A different kind of aggregate.
At its annual meeting in May, the American Law Institute approved the final draft of Principles of the Law of Aggregate Litigation. The biggest fight concerned a tweak to the "aggregate-settlement" rule, which now applies in some form across the United States and the District of Columbia.
The current rule provides that "a claimant may not challenge a [non-class aggregate] settlement if, after disclosure of all pertinent information, the claimant agrees in writing to be bound." Principles 3.17, comment a. It thus gives each client of a lawyer who represents two or more clients with similar claims a veto on an aggregate deal that settles his, her, or its claim.
Section 3.17(b) offers a way for clients to waive their veto under the aggregate-settlement rule. It says:
(b) In lieu of the requirements set forth in subsection (a), individual claimants may, prior to the receipt of a proposed settlement offer, enter into an agreement through shared counsel allowing each participating claimant to be bound by a substantial majority vote of all claimants concerning an aggregate-settlement proposal (or, if the settlement significantly distinguishes among different categories of claimants, a separate substantial majority vote of each category of claimants). An agreement under this subsection must meet each of the following requirements:
(1) The power to approve a settlement offer must at all times rest with the claimants collectively and may under no circumstances be assigned to claimants' counsel.
(2) The agreement among the claimants may occur at the time the lawyer-client relatiohnship is formed or thereafter, but only if all participating claimants give informed consent. Informed consent requires that the claimants' lawyer provide information to the claimants to the extent necessary to facilitate informed decisionmaking.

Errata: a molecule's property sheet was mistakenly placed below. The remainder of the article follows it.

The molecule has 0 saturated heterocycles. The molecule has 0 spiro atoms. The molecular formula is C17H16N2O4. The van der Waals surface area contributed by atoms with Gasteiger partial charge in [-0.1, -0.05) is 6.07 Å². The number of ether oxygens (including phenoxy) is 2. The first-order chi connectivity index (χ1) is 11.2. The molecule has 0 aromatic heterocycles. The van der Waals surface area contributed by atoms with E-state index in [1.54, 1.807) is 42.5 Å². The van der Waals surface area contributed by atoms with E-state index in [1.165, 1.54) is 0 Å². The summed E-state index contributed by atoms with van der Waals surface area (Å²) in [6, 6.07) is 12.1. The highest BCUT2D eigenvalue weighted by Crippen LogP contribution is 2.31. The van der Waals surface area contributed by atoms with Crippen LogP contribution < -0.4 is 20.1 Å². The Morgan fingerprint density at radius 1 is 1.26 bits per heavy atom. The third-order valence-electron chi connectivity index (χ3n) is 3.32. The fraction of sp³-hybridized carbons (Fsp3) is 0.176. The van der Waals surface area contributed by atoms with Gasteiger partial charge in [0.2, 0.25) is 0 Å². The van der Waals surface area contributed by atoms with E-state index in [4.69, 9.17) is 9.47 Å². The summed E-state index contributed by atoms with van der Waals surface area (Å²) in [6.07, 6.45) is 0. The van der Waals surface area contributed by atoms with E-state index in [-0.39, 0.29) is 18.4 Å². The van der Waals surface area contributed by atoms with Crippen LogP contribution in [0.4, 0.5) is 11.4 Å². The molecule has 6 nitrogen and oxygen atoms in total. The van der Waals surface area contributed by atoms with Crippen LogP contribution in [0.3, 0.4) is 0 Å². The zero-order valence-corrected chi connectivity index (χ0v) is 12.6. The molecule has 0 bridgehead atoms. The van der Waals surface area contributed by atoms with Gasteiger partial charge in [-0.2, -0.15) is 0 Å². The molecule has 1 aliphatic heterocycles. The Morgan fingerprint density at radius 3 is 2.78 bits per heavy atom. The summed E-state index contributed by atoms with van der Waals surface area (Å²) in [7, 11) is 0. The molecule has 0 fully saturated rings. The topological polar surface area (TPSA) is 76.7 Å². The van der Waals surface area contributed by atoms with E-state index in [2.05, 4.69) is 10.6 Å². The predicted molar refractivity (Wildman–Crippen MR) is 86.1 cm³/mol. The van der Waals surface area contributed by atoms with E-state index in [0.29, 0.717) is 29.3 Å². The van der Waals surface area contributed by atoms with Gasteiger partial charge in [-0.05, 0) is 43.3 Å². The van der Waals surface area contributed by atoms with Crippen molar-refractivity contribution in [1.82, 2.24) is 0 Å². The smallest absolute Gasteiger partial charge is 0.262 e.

(3) The agreement must specify the procedures by which all participating claimants are to approve a settlement offer. The agreement may also specify the manner of allocating the proceeds of a settlement among the claimants or may provide for future development of an appropriate allocation mechanism.
(4) Before claimants enter into the agreement, their lawyer or group of lawyers must explain to all claimants that the mechanism under subsection (a) is available as an alternative means of settling an aggregate lawsuit under this Section. A lawyer or group of lawyers may not refuse to represent a claimant or terminate an existing relationship because the claimant opts to pursue an approach under subsection (a) instead of an approach under subsection (b), and the lawyer must so inform the client.
Blawgletter applauds new section 3.17(b). We believe it will aid clients in hiring joint counsel. It will do so by cutting the risk, to the lawyer and other clients, that a single client will torpedo a good aggregate settlement.
But sub-subsection (4) looks odd. It says a lawyer must give "a claimant" the option to go under the old aggregate-settlement rule in section 3.17(a) and "may not refuse to represent a claimant or terminate an existing relationship because the claimant opts to pursue an approach under subsection (a)".
Probably ALI doesn't mean that a lawyer must take on a group representation regardless of whether some of the joint clients choose option (a) instead of option (b). Section 3.17(b)(4) instead means that a lawyer who chooses to take on a group representation may not exclude an individual claimant from the group solely because that claimant prefers the old aggregate-settlement rule. The lawyer still may decline to represent a group if some members opt to keep the veto.
Harry Reasoner says that "one can never master" practicing law; "it never gets easy."